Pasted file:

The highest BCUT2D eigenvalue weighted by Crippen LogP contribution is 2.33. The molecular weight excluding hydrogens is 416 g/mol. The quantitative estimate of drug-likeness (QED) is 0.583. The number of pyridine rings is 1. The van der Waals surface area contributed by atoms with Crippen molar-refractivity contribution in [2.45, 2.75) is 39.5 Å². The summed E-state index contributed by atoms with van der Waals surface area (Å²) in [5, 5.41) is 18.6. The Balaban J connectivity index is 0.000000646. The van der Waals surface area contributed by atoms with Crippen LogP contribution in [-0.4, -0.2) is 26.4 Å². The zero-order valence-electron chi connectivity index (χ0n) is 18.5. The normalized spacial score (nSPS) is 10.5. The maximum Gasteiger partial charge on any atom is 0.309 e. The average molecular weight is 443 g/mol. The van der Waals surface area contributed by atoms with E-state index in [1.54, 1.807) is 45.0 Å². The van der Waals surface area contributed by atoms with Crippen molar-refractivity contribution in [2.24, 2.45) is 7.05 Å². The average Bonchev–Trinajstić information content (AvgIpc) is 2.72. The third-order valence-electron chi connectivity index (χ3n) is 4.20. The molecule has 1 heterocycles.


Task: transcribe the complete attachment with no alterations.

The highest BCUT2D eigenvalue weighted by Crippen LogP contribution is 2.33. The molecular weight excluding hydrogens is 416 g/mol. The quantitative estimate of drug-likeness (QED) is 0.583. The number of pyridine rings is 1. The van der Waals surface area contributed by atoms with Crippen molar-refractivity contribution in [2.45, 2.75) is 39.5 Å². The summed E-state index contributed by atoms with van der Waals surface area (Å²) in [5, 5.41) is 18.6. The Balaban J connectivity index is 0.000000646. The van der Waals surface area contributed by atoms with Crippen LogP contribution in [-0.4, -0.2) is 26.4 Å². The zero-order valence-electron chi connectivity index (χ0n) is 18.5. The normalized spacial score (nSPS) is 10.5. The maximum Gasteiger partial charge on any atom is 0.309 e. The average molecular weight is 443 g/mol. The van der Waals surface area contributed by atoms with E-state index in [1.54, 1.807) is 45.0 Å². The van der Waals surface area contributed by atoms with Crippen molar-refractivity contribution in [2.24, 2.45) is 7.05 Å². The average Bonchev–Trinajstić information content (AvgIpc) is 2.72. The third-order valence-electron chi connectivity index (χ3n) is 4.20. The molecule has 1 heterocycles.